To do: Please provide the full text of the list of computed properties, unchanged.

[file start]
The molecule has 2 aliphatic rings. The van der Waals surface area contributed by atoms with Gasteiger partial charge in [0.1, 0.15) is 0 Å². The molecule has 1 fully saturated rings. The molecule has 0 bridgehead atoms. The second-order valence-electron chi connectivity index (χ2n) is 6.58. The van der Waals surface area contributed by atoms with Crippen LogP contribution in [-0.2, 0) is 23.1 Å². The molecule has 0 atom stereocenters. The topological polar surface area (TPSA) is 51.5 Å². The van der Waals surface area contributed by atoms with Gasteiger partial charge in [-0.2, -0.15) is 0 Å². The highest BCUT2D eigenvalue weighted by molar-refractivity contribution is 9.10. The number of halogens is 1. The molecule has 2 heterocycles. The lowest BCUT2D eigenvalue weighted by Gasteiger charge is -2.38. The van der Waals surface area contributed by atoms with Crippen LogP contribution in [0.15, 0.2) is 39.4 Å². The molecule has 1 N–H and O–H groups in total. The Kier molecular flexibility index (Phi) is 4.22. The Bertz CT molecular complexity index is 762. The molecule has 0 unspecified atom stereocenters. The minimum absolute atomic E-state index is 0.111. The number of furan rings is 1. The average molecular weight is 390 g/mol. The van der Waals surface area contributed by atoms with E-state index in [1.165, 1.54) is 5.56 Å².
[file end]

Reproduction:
The molecule has 2 aliphatic rings. The van der Waals surface area contributed by atoms with Gasteiger partial charge in [0.1, 0.15) is 0 Å². The molecule has 1 fully saturated rings. The molecule has 0 bridgehead atoms. The second-order valence-electron chi connectivity index (χ2n) is 6.58. The van der Waals surface area contributed by atoms with Crippen LogP contribution in [-0.2, 0) is 23.1 Å². The molecule has 0 atom stereocenters. The topological polar surface area (TPSA) is 51.5 Å². The van der Waals surface area contributed by atoms with Gasteiger partial charge in [-0.2, -0.15) is 0 Å². The highest BCUT2D eigenvalue weighted by molar-refractivity contribution is 9.10. The number of halogens is 1. The molecule has 2 heterocycles. The lowest BCUT2D eigenvalue weighted by Gasteiger charge is -2.38. The van der Waals surface area contributed by atoms with Crippen LogP contribution in [0.15, 0.2) is 39.4 Å². The molecule has 1 N–H and O–H groups in total. The Kier molecular flexibility index (Phi) is 4.22. The Bertz CT molecular complexity index is 762. The molecule has 0 unspecified atom stereocenters. The minimum absolute atomic E-state index is 0.111. The number of furan rings is 1. The average molecular weight is 390 g/mol. The van der Waals surface area contributed by atoms with E-state index in [1.165, 1.54) is 5.56 Å².